The Rice Paper Diaries by Francesca Rhydderch
Bridgend, Wales. Seren Books. 2013. ISBN 9781781720516
Inspired by the author’s family history, The Rice Paper Diaries recounts the experiences of Elsa, a Welsh woman in 1930s Hong Kong at the outbreak of World War II in 1939. It follows her through the early years of her marriage to a Welsh officer, Tom, their fraught relationship unraveling against the background of war and internment. Following the invasion of the Japanese army, the young family is transported to Stanley, a camp for civilians on an island off the coast of Hong Kong. Francesca Rhydderch’s description of internment—the daily deprivations, the power games between the inmates, the hunger, and, worst of all, the boredom—is detailed and sympathetic without being sentimental. Tom in particular suffers from being told what to do, and he is eventually separated from his wife and child. Years later, they are reunited. But their reunion is far from the happy event that one imagines.
The novel, the author’s first although she has published short fiction before, is well researched and carefully put together, yet the beginning is hesitant, perhaps even too careful in its plotting. One has the feeling that the novelist is anxious about the distant setting, anxious about setting it up so that the reader won’t be lost. It is in the second half, when Elsa, Tom, and their little daughter, Mari, finally return to Wales, that the novel really comes into its own. Rhydderch is far more confident here in the landscape of Cardiganshire, and the narrative moves freely and easily among the characters. The complex relationships between husband and wife, and between Elsa’s sister and her German husband, are skillfully portrayed, and Elsa and Tom’s attempt at recovering their marriage cleverly reflects their individual recovery from their experiences of internment.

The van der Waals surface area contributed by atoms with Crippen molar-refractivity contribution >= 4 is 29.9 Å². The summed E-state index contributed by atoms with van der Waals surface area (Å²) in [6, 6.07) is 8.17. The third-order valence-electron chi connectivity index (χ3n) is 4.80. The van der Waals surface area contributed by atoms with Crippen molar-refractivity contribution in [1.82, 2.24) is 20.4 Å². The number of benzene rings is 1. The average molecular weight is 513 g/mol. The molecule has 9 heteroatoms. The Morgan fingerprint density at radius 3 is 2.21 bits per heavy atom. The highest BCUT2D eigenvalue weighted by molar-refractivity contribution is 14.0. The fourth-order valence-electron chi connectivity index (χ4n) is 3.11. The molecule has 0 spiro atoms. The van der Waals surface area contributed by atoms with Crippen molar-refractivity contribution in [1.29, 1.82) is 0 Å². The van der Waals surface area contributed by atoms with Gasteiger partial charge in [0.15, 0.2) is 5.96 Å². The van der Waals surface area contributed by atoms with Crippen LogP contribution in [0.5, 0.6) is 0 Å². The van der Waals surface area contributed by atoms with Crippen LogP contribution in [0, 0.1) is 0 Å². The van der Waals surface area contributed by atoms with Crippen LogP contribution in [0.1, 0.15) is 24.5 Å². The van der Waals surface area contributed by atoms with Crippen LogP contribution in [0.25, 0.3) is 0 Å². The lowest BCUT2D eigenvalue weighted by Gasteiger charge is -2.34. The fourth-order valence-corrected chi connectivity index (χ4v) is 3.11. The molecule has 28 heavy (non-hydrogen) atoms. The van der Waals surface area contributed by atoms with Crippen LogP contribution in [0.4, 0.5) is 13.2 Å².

Mari, as a baby and then as a young girl, acts as a conduit to this postwar world, seeing her homeland for the first time and yet nostalgically comparing it to her birthplace, Hong Kong. Her relationship to Lin, her Chinese nanny, provides a sense of continuity in the novel: Hong Kong will always exist in the lives of the characters, never forgotten. Particularly strong is the representation of motherhood: the tactile portrayals of Elsa holding Mari, the touch of skin, and the motherlike bond between Lin and Mari, too, are poignantly conveyed. Again, Rhydderch has a talent for representing emotion without falling into cliché. After being separated during the invasion, Lin brings Mari to the temporary camp where Elsa and Tom are being kept. She holds the baby for Elsa to see through the barbed wire. Elsa simply looks at her baby calmly; she does not cry or scream or try to run to her—the power of the moment is captured in its simplicity.
The Rice Paper Diaries is an accomplished first novel filled with calm and wise observations, successfully depicting a largely neglected area of history through the fraught and compelling relationships of a young Welsh family.